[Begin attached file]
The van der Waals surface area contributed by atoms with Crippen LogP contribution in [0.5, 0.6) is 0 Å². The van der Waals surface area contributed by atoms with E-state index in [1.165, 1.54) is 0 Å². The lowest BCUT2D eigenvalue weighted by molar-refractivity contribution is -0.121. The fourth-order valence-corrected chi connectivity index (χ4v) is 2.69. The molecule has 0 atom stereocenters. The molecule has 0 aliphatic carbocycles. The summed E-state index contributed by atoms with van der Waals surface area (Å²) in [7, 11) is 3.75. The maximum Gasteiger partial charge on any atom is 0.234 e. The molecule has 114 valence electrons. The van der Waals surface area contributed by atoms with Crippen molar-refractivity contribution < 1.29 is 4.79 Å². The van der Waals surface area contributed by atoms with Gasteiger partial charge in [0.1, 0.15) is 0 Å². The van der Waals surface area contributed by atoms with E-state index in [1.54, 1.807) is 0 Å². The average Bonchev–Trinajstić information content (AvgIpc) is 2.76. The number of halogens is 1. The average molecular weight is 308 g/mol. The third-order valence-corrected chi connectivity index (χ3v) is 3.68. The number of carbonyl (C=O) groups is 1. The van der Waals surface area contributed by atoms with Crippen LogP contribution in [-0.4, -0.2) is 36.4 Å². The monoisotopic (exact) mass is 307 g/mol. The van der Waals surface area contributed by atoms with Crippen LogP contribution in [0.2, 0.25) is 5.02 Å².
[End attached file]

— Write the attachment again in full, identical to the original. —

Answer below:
The van der Waals surface area contributed by atoms with Crippen LogP contribution in [0.5, 0.6) is 0 Å². The van der Waals surface area contributed by atoms with E-state index in [1.165, 1.54) is 0 Å². The lowest BCUT2D eigenvalue weighted by molar-refractivity contribution is -0.121. The fourth-order valence-corrected chi connectivity index (χ4v) is 2.69. The molecule has 0 atom stereocenters. The molecule has 0 aliphatic carbocycles. The summed E-state index contributed by atoms with van der Waals surface area (Å²) in [7, 11) is 3.75. The maximum Gasteiger partial charge on any atom is 0.234 e. The molecule has 114 valence electrons. The van der Waals surface area contributed by atoms with Crippen molar-refractivity contribution < 1.29 is 4.79 Å². The van der Waals surface area contributed by atoms with Gasteiger partial charge in [0.1, 0.15) is 0 Å². The van der Waals surface area contributed by atoms with E-state index in [1.54, 1.807) is 0 Å². The average Bonchev–Trinajstić information content (AvgIpc) is 2.76. The number of halogens is 1. The average molecular weight is 308 g/mol. The third-order valence-corrected chi connectivity index (χ3v) is 3.68. The number of carbonyl (C=O) groups is 1. The van der Waals surface area contributed by atoms with Crippen LogP contribution in [-0.4, -0.2) is 36.4 Å². The monoisotopic (exact) mass is 307 g/mol. The van der Waals surface area contributed by atoms with Crippen LogP contribution in [0.2, 0.25) is 5.02 Å².